Standardization to allow for consistent content and context management
The first challenge was that two different source systems were used and both were structured in different ways. Even within a single source, the structures have diverted over time.
A second major challenge was the lack of a proper naming convention of source documents; either the document names were not discriminative or the document names were not coherent in describing the content.
The third major challenge was the historically grown lack of standardized terminology for the metadata, that has been used to describe characteristics like substances, product names, applicants, etc.
Full exports (CSV files) of records from both repositories were made, thereby collecting as much properties as possible, including all obvious document properties, but also folder path and even file size.
As an initial filter, those that were absolutely not to be migrated (e.g. minor versions that have been superseded by major version) were omitted from the export.
For a few of these companies, eCTDs were explorered using Qdossier’s Dossplorer. Within Dossplorer the sequences could be structured in accordance with the regulatory activities and harmonized activity names could be given accros the various countries. Also the submission date, approval date and document status and all other envelope information could be reflected on individual documents. The subsequent data base could be exported to MS-Excel.
The CSV files from the repositories were enriched with data from the MS-Excel with eCTD information.
In general, metadata consisted of attributes/properties belonging to the documents (mostly describing the content), but also included the entire folder path and document name describing content and/or context). In addition, a connection was made between source documents in the repositories and eCTDs where these documents have been included. As a result additional contextual data could be added to the document.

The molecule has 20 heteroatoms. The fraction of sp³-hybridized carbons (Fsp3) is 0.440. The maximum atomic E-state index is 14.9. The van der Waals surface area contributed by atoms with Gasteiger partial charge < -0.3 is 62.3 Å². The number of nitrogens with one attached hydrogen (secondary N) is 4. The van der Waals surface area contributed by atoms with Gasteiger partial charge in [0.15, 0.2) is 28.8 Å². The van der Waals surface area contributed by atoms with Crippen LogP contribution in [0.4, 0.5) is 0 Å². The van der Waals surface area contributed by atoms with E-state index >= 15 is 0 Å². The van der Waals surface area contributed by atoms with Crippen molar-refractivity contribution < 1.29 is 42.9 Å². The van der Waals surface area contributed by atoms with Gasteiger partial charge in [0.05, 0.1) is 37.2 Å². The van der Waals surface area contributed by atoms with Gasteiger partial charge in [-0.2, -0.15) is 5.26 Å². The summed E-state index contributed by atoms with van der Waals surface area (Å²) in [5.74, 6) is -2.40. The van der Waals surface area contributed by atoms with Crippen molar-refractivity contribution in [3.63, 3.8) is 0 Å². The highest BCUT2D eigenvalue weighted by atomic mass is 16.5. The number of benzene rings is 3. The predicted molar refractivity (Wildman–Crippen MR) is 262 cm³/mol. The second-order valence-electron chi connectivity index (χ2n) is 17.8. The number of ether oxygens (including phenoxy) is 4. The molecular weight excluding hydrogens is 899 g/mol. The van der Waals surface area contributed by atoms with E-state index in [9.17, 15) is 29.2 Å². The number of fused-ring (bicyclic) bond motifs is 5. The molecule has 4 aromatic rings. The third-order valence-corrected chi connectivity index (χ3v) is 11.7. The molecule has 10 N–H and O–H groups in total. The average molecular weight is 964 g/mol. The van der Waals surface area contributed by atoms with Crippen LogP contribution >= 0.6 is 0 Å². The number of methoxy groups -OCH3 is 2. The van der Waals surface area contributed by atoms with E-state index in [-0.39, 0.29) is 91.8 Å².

The data in the enriched exports were to be cleansed. Business rules were defined to cleans as many as possible records. These business rules were captured in formulas in MS-Excel. We used a workstation with a huge single core processor, since MS-Excel cannot use multiple cores. In the beginning thousands and hundreds of records could be cleansed per business rule, whereas gradually the numbers cleansed by a single formula went down to a few per business rule. Somewhere we had to stop the effort on rules and define which set of records had to be either done manually. Those documents to be done manually were tagged as ‘legacy’. Similarly, if documents could be identified, though not all corresponding metadata, the missing property was filled the value ‘legacy’. Subsequently, post migration all ‘legacy documents’ and/or legacy values could be cleansed on an ad hoc basis. When it turns out that nobody misses a document, those legacy documents or documents with legacy terms can remain in there forevever.
Once the formulas were validated, using
the exports obtained, an actual migration date could be selected (best practice over the weekend). New exports were to be created and the same set of formulas
were to be run on the new exports. Subsequently all documents could be migrated
into the new invironment using the harmonized naming convention, resulting in a single source of truth.